Students Develop IoT Wheelchair, Walker Using ThingWorx

November 23, 2015

A new report out today from Research and Markets indicates that the IoT healthcare market is expected to grow to $163 billion by 2020, up from an estimated $32 billion in 2015. That rapid growth will be fueled by “the rising demand for improved healthcare, reduced cost of care, and evolution of high speed networking technologies,” according to the report summary. Additionally, “the increasing number of connected medical devices and the proliferation of smartphones have contributed significantly to the rise of IoT.”

This trend of connected medical devices is highlighted in a new ThingWorx case study featuring the IoT wheelchair and the IoT walker, developed using ThingWorx by students at Hochschule Furtwangen University (HFU) in Germany. Both devices are used for remote patient monitoring for people who are discharged to their home, as well as those in hospitals, nursing homes, or other medical facilities.

The IoT wheelchair and the IoT walker include a Raspberry Pi® microprocessor that connects to the ThingWorx IoT platform via the cloud. The IoT wheelchair or IoT walker transmits patient information to a ThingWorx dashboard designed to monitor various parameters and develop alarms specific to each patient. Students working on the project can monitor patient stats like pulse rate and oxygen saturation, blood pressure, and body temperature, among other factors.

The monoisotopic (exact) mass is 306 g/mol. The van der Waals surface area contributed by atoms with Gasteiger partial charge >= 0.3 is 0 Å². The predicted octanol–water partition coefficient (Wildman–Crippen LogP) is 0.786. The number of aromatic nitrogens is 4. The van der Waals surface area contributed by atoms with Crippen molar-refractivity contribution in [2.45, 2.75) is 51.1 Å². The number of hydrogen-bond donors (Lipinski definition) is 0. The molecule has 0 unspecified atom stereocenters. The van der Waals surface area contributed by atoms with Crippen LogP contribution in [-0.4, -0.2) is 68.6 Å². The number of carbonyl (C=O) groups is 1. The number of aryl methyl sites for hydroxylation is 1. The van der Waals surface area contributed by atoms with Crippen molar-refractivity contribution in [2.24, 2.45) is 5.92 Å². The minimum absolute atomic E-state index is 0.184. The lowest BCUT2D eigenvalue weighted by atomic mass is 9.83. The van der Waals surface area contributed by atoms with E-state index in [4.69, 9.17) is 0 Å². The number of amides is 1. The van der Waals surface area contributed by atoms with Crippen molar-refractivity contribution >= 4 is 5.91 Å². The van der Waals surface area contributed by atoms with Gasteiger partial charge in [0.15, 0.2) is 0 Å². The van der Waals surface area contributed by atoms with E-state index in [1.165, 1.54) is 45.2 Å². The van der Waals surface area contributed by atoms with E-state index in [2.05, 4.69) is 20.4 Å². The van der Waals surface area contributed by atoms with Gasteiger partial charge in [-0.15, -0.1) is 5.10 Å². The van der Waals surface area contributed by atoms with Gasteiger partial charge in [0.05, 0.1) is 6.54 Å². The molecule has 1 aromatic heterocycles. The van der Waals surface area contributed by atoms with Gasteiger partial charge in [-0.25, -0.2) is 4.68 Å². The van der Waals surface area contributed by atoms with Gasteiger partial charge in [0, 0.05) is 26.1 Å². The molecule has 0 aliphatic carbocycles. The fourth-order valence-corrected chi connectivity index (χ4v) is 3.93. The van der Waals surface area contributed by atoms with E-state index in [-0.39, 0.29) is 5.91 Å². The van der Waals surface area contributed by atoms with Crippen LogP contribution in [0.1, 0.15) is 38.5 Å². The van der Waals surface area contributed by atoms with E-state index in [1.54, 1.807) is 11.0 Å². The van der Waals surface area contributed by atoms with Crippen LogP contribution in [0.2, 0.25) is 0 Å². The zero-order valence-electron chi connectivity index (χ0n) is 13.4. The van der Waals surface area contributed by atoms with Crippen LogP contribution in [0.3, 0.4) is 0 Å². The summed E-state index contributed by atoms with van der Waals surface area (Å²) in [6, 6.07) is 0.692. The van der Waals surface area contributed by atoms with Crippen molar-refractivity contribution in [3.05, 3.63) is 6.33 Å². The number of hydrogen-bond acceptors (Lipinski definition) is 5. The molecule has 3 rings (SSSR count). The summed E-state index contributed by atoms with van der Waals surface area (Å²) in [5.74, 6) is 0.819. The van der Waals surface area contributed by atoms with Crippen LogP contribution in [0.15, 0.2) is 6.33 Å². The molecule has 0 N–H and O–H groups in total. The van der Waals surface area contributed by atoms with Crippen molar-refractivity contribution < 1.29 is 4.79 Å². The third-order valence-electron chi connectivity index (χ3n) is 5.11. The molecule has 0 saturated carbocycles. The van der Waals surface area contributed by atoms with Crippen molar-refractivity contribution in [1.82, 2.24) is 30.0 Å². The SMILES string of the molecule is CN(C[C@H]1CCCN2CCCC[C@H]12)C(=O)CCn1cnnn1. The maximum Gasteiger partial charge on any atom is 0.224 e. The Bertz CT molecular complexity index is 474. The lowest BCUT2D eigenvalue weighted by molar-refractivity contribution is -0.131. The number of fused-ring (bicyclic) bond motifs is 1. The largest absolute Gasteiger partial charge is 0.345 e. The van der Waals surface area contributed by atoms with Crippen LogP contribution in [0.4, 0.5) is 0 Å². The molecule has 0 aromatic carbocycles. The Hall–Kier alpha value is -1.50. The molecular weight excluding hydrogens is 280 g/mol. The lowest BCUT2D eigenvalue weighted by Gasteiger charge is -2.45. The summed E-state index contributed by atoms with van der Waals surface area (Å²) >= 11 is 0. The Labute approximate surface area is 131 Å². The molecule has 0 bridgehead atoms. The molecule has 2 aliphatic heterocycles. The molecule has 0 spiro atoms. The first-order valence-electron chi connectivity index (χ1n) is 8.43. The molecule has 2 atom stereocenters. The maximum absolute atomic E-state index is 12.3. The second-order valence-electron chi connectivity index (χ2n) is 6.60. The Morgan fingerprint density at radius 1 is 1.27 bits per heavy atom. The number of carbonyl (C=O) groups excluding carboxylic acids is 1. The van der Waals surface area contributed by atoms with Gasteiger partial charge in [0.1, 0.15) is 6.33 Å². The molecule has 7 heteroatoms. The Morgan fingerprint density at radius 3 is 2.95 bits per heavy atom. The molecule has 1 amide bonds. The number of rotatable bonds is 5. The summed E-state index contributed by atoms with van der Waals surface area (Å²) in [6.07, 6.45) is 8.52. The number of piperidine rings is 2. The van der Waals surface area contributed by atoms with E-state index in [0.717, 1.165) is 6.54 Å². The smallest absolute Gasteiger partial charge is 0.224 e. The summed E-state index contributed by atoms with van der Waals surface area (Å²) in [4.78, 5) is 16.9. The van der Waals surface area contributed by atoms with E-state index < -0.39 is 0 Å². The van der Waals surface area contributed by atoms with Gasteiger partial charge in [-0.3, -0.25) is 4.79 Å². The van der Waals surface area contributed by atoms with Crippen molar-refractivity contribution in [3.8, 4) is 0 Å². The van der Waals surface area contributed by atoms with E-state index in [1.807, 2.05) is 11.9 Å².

Achim Bumüller, Senior Assistant in the Mechanical and Medical Engineering Department at HFU, notes that this project combines experience in a multitude of IoT areas as well as project management and business acumen. “The project so far has been very beneficial to the students at HFU, especially because it spans from various disciplines including mechanical and electrical engineering, micromedicine, informatics and others as well as graduate and undergraduate levels,” states Bumüller.

Download the full case study to learn more about how students at HFU are using ThingWorx to develop potentially life-saving IoT medical devices.

To learn more about the PTC IoT Academic Program and to gain access to ThingWorx in the classroom, visit